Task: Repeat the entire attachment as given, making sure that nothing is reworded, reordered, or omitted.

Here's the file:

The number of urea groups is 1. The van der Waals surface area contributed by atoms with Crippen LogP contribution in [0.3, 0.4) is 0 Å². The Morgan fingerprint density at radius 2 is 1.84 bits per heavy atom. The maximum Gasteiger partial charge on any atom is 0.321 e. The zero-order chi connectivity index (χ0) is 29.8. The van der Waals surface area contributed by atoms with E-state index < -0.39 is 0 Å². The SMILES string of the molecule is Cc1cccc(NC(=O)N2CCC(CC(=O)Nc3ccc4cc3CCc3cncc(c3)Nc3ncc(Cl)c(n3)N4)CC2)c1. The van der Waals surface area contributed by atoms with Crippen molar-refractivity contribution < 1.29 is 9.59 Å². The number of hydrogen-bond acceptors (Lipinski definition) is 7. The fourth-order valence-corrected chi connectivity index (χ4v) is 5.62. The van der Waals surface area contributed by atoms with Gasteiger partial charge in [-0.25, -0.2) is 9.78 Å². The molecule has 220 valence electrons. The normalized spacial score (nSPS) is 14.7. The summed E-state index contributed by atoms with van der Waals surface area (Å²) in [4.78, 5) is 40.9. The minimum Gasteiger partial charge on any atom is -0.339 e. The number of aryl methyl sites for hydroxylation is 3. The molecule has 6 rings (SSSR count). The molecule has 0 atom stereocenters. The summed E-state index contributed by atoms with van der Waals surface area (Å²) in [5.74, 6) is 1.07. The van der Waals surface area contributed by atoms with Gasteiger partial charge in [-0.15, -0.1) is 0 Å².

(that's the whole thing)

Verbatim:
The number of urea groups is 1. The van der Waals surface area contributed by atoms with Crippen LogP contribution in [0.3, 0.4) is 0 Å². The Morgan fingerprint density at radius 2 is 1.84 bits per heavy atom. The maximum Gasteiger partial charge on any atom is 0.321 e. The zero-order chi connectivity index (χ0) is 29.8. The van der Waals surface area contributed by atoms with E-state index < -0.39 is 0 Å². The SMILES string of the molecule is Cc1cccc(NC(=O)N2CCC(CC(=O)Nc3ccc4cc3CCc3cncc(c3)Nc3ncc(Cl)c(n3)N4)CC2)c1. The van der Waals surface area contributed by atoms with Crippen molar-refractivity contribution < 1.29 is 9.59 Å². The number of hydrogen-bond acceptors (Lipinski definition) is 7. The fourth-order valence-corrected chi connectivity index (χ4v) is 5.62. The van der Waals surface area contributed by atoms with Gasteiger partial charge in [-0.25, -0.2) is 9.78 Å². The molecule has 220 valence electrons. The normalized spacial score (nSPS) is 14.7. The summed E-state index contributed by atoms with van der Waals surface area (Å²) in [4.78, 5) is 40.9. The minimum Gasteiger partial charge on any atom is -0.339 e. The number of aryl methyl sites for hydroxylation is 3. The molecule has 6 rings (SSSR count). The molecule has 0 atom stereocenters. The summed E-state index contributed by atoms with van der Waals surface area (Å²) in [5.74, 6) is 1.07. The van der Waals surface area contributed by atoms with Gasteiger partial charge in [-0.15, -0.1) is 0 Å².